Corruption out of control
A retired lieutenant colonel was charged with pocketing more than 610 million won ($562,834) from a company to ensure that the Navy would by its parts for the Tongyeong rescue ship and the Sohae mine sweeper. Prosecutors were dumbfounded by the audacious way the officer surnamed Choi committed corruption. He spent 280 million won with a check card issued by the company. He received bank accounts with large sums of money in the names of his wife, children and acquaintances. He cajoled his former boss, a retired colonel identified as Oh, into being an accomplice in forging documents to help the company win the Navy’s multi-million-dollar project. The two were in charge of selecting suppliers for advanced gear for the Tongyeong, a 3,500-ton salvage ship, at the Defense Acquisition Program Administration.
The supplies were all key parts to the Tongyeong and Sohae ships. Tongyeong, the country’s first self-made next-generation rescue and salvage ship was commissioned after the sinking of the Cheonan warship in 2010. The procured part was a hydraulic hoist for the Tongyeong and deep-sea sonar system for the Sohae, a mine-hunting vessel. The two parts are both key to the functioning of the vessel. The company’s sonar system cost 63.1 billion won, but did not meet procurement qualifications. The two altered documents to make the company’s system look favorable and win approval from Navy authorities. Navy Chief of Staff Hwang Ki-chul was in charge of selecting the shoddy sonar system when he worked as the chief of the Naval Ships Program Department. The entire process - from selection to supervision - was botched.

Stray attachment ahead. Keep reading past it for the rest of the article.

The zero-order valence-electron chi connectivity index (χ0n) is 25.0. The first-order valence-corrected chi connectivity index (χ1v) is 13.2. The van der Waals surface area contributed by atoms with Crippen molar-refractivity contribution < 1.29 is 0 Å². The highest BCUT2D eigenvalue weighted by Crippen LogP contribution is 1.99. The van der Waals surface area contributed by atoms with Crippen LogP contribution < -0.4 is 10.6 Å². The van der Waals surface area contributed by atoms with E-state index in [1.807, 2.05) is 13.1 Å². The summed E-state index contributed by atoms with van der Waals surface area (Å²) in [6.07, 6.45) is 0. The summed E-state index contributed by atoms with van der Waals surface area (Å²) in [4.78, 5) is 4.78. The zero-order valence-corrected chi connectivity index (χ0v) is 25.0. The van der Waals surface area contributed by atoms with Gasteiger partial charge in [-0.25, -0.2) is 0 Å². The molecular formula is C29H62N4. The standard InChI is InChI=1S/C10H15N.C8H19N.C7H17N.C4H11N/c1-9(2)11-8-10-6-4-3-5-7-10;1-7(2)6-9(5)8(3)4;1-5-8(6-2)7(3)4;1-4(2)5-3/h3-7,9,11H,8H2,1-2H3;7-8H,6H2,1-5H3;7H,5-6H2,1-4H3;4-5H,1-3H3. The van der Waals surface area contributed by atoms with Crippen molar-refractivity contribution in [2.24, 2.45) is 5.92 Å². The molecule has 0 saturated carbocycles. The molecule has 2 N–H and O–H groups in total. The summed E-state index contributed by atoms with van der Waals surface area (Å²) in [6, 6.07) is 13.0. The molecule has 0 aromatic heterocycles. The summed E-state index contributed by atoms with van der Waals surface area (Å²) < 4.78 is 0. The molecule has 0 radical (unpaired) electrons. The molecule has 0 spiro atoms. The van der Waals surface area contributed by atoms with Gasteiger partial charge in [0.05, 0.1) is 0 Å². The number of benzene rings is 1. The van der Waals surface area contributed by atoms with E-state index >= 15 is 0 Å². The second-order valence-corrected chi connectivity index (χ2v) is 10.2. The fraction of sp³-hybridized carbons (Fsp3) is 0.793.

Prosecutors are investigating whether others were involved in the corruption. Those found guilty should be punished regardless of their rank. Corruption in defense and weapons procurement is a serious offense as it can jeopardize the lives of the people. China concluded that corruption in its Navy led to its defeat in the Sino-Japanese war 120 years ago. The Chinese fleets were mightier than Japan’s but they lost because the warships did not function well due to corruption in parts supplies.
Collusion and corruption in defense procurement cannot be rooted out through investigations and punishments in the aftermath. The long-standing customs of retired officers acting as lobbyists for arms dealers must be eradicated. Companies found to have engaged in corrupt practices should be excluded from further deals and fines and penalties must be increased. Supervision must be strengthened to leave no room for fabricating documents.
JoongAng Ilbo, Nov. 6, Page 34